Chemguide: Support for CIE A level Chemistry

Learning outcome 3.2

Ionic bonding

This statement looks at ionic (electrovalent) bonding.

Before you go on, you should find and read the statements in your copy of the syllabus.

Learning outcomes 3.2.1 and 3.2.2

Statement 3.2.1 is particularly important because it defines ionic bonding. Make a note of it.

You should read the page which looks at ionic (electrovalent) bonding.

The syllabus mentions calcium fluoride, which isn't covered on that page. It is exactly the same as calcium chloride except, of course, that fluorine has the inner level of 8 electrons missing.

This page actually goes beyond what this statement asks for, but you should read the whole of it. That includes the bit below the red warning notice, although you don't need to try to remember this last bit.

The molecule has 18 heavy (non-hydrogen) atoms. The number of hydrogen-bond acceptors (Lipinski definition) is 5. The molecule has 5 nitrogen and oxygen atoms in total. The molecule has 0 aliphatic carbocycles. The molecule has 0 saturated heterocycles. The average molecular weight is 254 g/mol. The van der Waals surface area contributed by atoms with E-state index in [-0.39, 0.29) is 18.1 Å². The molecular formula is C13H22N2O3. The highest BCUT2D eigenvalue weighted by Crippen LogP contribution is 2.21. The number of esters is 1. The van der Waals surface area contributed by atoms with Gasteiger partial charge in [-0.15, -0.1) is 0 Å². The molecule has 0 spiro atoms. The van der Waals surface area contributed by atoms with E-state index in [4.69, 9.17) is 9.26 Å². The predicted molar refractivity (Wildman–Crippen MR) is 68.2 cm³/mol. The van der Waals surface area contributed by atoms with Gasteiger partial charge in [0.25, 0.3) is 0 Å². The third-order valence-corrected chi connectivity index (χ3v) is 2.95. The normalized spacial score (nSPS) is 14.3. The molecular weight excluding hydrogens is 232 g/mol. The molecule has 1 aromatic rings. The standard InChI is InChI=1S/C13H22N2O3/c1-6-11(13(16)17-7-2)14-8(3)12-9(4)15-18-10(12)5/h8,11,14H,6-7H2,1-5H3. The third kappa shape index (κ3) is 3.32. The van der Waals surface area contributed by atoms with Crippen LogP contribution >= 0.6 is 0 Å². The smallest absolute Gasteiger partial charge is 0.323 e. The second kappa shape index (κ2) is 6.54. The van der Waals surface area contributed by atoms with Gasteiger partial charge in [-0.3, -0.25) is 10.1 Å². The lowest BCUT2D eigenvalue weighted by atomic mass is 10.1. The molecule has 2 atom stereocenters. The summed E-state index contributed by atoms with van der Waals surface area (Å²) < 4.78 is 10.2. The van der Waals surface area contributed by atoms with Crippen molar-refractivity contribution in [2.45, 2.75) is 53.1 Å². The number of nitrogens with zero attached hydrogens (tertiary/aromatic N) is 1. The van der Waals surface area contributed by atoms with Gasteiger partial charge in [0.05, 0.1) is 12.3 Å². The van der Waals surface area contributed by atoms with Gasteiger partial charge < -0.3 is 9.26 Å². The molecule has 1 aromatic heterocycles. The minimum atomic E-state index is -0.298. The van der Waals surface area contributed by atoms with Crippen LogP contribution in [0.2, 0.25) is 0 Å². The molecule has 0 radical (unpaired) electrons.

What is important is that you break away from any view of bonding that you may have built up at an earlier stage which over-rates the importance of noble gas structures. As the page points out, there are far more ions which don't have noble gas structures than there are which do have noble gas structures.

And I think you should at least read the last bit of that page so that you can see that the real reasons for the formation of a particular ion lie in the energetics of the process.

Looking ahead, statement 3.7 talks about "dot-and-cross diagrams", whereas there isn't a single dot-and-cross diagram on my Chemguide page. That's because they are a complete waste of time to draw for ionic compounds! It is much easier and quicker to write, say, 2,8,6, than to draw three circles and put the correct numbers of dots or crosses on each one.

In an exam, of course, if you are asked to show ionic bonding using dot-and-cross diagrams, then that is what you must do. Don't expect to get any credit for writing, for example, 2,8,6, if the question specifically asks for a dot-and-cross diagram.

You might have to draw dot-and-cross diagrams for the atoms before transfer of electrons and for the ions after transfer with arrows showing the transfer. This would be really tedious for any atoms with more than a couple of shells.

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© Jim Clark 2019